1999 Student-Faculty Fellows: St. Olaf College, Team 2
China: Determining Buddhism’s Capacity as an Ecological Influence in Hong Kong
Mentor: Barbara E. Reed, Religion and Asian Studies
Student: Eric Buenz, ’99, Biology/Chemistry
In order to determine in what capacity Buddhism has the capacity to influence the environmental movement in Hong Kong we needed to be able to establish an unbiased basis to begin our study. In order to establish this basis we tried to gain an understanding of the different mentalities surrounding the environmental movement in Hong Kong. To facilitate this understanding we established connections within the community and from these relationships determined the environmental values that people supported. To see the incredible change in opportunities that occurred simply by being able to associate our work with an organization was astounding. I had studied and thought I had experienced and understood the concept of face and importance to belonging to a group in Asian societies. However, actually experiencing trying to schedule an interview with an individual and having their schedule full, then dropping off a business card and having them postpone the making of a documentary to meet with us was truly an enlightening experience. The understanding of the necessity of a connection between what people are learning and their life is an issue at came to light while I was in Asia. When individuals do not have the connection and do not care how, it cannot be expected that the community as a whole can be concerned.
Prof. Barbara Reed
My role as faculty mentor was primarily as a sounding board. Eric Buenz had traveled to Asia before and was able to work independently. I followed his own work on the relationship between value systems and environmentalism in Hong Kong with great interest. I also spent time visiting Buddhist and Taoist temples as part of my own research and preparation for teaching. I have gone to Asian several times to do research or to lead St. Olaf College study programs. My experience this past summer was unique because I was able to talk to a student one-on-one about not only his research but also his long-term personal and professional goals. I gained a greater sense of how my teaching fits into the decisions and paths that students take when they leave our colleges. I saw the way in which personality as well as skills and knowledge influence the approaches students take to their work and their career choices.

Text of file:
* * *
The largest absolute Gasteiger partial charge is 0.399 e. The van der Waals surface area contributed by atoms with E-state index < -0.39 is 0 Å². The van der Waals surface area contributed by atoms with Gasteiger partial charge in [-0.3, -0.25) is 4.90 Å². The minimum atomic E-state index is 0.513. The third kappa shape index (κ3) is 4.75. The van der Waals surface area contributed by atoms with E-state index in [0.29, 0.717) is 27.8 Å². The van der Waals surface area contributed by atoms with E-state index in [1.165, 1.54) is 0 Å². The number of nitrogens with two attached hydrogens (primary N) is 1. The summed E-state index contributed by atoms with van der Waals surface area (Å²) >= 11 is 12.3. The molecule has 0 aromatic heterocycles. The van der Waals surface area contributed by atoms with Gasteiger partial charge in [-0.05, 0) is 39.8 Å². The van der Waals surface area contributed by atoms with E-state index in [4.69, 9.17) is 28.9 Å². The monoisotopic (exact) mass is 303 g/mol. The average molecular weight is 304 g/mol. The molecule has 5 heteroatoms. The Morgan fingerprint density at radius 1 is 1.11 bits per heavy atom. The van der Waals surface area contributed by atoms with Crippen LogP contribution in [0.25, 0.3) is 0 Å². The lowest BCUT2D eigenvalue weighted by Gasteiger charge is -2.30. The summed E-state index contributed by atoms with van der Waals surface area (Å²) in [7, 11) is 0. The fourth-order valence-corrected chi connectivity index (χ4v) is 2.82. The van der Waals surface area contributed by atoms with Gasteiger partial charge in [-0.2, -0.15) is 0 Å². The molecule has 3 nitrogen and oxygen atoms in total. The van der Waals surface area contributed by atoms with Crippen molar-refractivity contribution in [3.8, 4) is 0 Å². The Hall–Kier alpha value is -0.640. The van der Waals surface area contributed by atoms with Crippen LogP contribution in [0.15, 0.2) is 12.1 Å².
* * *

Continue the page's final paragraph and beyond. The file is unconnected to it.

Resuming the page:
Economy truly drives the society in Hong Kong; in turn financial gains are the primary goals of most all individuals. The environmental situation in Hong Kong is more of a necessity rather than an understanding. The reason for saving the land is to stop the erosion, which was leading to spoiled fresh water sources. The government determined that it was more economically favorable to preserve the land than develop the land and construct the necessary hardware to return the water to a usable state. The long-term is not ever a consideration in Hong Kong; long-term is looked at as numerous short-term gains stacked end to end, rather than a single entity. This mentality poses a problem for the environmental movement; the environment is never a short- term gain. As for the second aspect of the project Buddhism proper did not have any direct influence on the environmental movement. The foundation of the movement does indeed include basic Buddhist beliefs, but we did not find any individuals on the environmental front that had strong ties to Buddhism. However with Hong Kong emerging as a permanent home for residents it is possible that people will look for a way to channel the concern and turn to Buddhism.